Antoin Watters: 'When life gets hectic it is important to remember the special people in your life'

Q & A

David Lynch


David Lynch

Antoin Watters: 'When life gets hectic it is important to remember the special people in your life'

Antoin Watters: 'When life gets hectic it is important to remember the special people in your life'

Antoin Watters is a local councillor for North Louth. He is also a well-known footballer with Cooley Kickhams

Tell us about where you grew up?
I lived in a small village, Meigh in Armagh, until we moved to Cooley when I was 10. We had always spent our summers with my mother’s family in Cooley and some of my best childhood memories are of building tree huts, playing football and fishing in the stream beside my granny's house. I am the eldest of four boys and we were always keeping my mother on her toes. We all have a great interest in sport and became embedded in Cooley Kickhams and Bellurgan United straight away. I made friends for life playing football and we even had some successes along the way.
An interesting fact about the townland where I live, Lugbriscan: all the people who live there are family! A townland all to ourselves.

What elements of Dundalk and north Louth are you proud of most?
For me the Cooley Peninsula is a beautiful place to live in and sometimes I am guilty of not appreciating how lucky I am to live here. I often take drives around the area and we have breath taking views from Omeath the whole way around to Bellurgan. We also have a beautiful coastline and our Blue Flag beach in Templetown which I try to visit as much as possible.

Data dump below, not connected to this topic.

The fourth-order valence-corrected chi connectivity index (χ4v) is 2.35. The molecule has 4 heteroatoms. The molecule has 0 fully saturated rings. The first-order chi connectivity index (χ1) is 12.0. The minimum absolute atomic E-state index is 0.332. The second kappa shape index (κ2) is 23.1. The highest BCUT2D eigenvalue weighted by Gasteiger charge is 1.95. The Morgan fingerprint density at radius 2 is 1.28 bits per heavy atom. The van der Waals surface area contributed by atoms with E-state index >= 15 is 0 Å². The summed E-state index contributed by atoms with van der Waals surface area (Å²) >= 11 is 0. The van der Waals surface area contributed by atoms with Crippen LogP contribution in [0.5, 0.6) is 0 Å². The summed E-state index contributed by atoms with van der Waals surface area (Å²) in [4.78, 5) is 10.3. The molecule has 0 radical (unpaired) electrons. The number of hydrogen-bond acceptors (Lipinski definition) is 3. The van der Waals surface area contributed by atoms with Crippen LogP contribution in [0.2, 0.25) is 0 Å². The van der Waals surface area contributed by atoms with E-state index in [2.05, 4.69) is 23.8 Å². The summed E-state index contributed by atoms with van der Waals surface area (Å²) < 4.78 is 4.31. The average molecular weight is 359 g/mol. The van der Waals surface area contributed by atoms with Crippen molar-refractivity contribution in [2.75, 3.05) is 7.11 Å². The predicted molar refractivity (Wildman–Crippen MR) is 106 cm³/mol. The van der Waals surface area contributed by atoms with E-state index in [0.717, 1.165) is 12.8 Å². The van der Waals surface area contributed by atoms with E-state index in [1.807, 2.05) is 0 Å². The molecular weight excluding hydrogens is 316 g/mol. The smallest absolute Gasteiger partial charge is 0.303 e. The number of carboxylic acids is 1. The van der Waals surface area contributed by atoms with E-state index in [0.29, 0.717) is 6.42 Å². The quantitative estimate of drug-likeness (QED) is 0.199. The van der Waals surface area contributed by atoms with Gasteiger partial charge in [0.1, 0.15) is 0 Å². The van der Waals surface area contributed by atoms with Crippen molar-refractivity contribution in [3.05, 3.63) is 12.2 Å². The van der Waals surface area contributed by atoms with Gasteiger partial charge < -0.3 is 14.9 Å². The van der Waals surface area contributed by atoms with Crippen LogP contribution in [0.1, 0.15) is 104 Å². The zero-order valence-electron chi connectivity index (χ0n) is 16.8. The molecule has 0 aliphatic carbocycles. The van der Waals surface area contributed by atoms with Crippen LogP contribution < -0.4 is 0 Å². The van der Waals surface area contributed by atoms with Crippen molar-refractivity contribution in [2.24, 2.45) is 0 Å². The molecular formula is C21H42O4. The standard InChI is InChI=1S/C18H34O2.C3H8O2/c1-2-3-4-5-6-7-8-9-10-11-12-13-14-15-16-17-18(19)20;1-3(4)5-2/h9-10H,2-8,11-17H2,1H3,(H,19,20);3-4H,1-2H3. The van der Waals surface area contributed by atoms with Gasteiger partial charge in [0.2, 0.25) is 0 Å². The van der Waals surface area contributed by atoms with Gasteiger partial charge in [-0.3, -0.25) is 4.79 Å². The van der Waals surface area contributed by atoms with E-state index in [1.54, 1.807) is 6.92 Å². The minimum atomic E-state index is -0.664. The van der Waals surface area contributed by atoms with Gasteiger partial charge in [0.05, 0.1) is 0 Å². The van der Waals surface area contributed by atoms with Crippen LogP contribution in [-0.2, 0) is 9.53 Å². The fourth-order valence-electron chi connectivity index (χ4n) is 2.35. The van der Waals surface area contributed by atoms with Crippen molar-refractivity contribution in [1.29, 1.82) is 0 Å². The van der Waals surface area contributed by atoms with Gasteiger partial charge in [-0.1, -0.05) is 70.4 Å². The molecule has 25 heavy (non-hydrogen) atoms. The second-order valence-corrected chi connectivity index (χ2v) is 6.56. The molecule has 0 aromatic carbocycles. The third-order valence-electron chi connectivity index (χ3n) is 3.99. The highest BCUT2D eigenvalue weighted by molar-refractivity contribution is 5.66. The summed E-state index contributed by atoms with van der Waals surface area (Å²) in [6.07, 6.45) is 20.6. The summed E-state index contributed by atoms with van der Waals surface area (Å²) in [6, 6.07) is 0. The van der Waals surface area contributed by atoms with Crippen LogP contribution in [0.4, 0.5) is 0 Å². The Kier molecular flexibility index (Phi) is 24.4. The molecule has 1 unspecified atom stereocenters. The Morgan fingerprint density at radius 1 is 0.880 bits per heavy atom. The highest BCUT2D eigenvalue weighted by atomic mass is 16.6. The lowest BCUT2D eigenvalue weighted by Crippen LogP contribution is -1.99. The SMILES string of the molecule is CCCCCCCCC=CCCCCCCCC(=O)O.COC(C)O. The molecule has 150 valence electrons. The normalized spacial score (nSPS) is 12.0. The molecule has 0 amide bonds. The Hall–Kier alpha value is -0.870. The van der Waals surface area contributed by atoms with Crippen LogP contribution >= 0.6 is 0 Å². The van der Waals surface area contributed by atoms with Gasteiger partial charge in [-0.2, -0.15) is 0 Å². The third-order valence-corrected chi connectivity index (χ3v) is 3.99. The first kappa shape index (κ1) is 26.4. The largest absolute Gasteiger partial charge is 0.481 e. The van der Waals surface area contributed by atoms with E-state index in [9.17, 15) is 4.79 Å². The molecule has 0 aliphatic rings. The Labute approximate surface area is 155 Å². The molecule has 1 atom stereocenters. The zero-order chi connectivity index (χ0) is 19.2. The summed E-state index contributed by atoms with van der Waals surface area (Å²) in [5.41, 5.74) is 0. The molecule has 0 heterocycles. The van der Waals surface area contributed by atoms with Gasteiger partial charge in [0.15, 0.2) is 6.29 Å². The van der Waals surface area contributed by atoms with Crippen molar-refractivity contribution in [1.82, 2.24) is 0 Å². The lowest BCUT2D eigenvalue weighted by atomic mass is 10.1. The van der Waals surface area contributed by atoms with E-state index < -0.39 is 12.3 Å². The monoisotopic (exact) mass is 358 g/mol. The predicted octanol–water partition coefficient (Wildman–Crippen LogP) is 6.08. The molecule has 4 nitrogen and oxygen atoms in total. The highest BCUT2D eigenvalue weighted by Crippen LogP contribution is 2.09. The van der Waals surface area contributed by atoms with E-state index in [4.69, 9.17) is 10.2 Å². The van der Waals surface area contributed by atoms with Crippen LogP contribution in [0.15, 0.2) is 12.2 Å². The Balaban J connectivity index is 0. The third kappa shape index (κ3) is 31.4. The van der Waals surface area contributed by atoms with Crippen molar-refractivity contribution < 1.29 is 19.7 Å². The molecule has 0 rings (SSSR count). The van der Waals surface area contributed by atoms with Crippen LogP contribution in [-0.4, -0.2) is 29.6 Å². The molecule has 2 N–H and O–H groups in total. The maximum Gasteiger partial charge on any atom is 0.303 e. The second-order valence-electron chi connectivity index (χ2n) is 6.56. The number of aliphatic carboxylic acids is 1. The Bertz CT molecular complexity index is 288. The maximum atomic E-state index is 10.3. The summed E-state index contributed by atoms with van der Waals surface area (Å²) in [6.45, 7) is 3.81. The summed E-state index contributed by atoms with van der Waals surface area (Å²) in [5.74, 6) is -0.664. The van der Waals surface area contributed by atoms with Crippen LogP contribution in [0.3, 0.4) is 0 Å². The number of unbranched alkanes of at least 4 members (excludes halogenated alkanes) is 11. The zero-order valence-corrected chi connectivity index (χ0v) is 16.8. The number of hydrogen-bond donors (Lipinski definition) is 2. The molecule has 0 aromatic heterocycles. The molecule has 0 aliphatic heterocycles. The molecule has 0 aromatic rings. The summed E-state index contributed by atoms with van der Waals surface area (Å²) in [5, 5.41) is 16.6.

The sense of community is definitely something we can all be proud of. It may go unnoticed until you are in need of help but everyone really does look out for each other. The Cooley Community Alert is a great example of this and something I am proud to be part of.

Why did you enter politics?
From a young age I always had an interest in politics and would always like to keep up to date with current affairs. One of my earliest memories would be the Good Friday Agreement and how significant it was to our whole Island. I was co-opted onto Louth County Council to replace Jim Loughran and I have to say I have loved every minute of my time on the Council so far. I feel I am helping to make our community a safer and more enjoyable place to live in and hope to continue to do that for a long time.

Is Dundalk and north Louth a good place to work as a councillor?
I feel very honoured to be able to represent the people of Dundalk/Carlingford everyday. As a councillor you can be asked to help in many different ways and it is great to be able to assist and make someone’s daily life that wee bit easier.

Do you think Dundalk people are civically engaged?
Yes, people always want to help out in the local community in any way they can. There are a lot of people who give up their spare time to volunteer and help out.
I think a great example of this is the Cooley Peninsula Marine Litter project. We had our second clean up last Saturday and it continues to amaze me the amount of people who come to give a helping hand.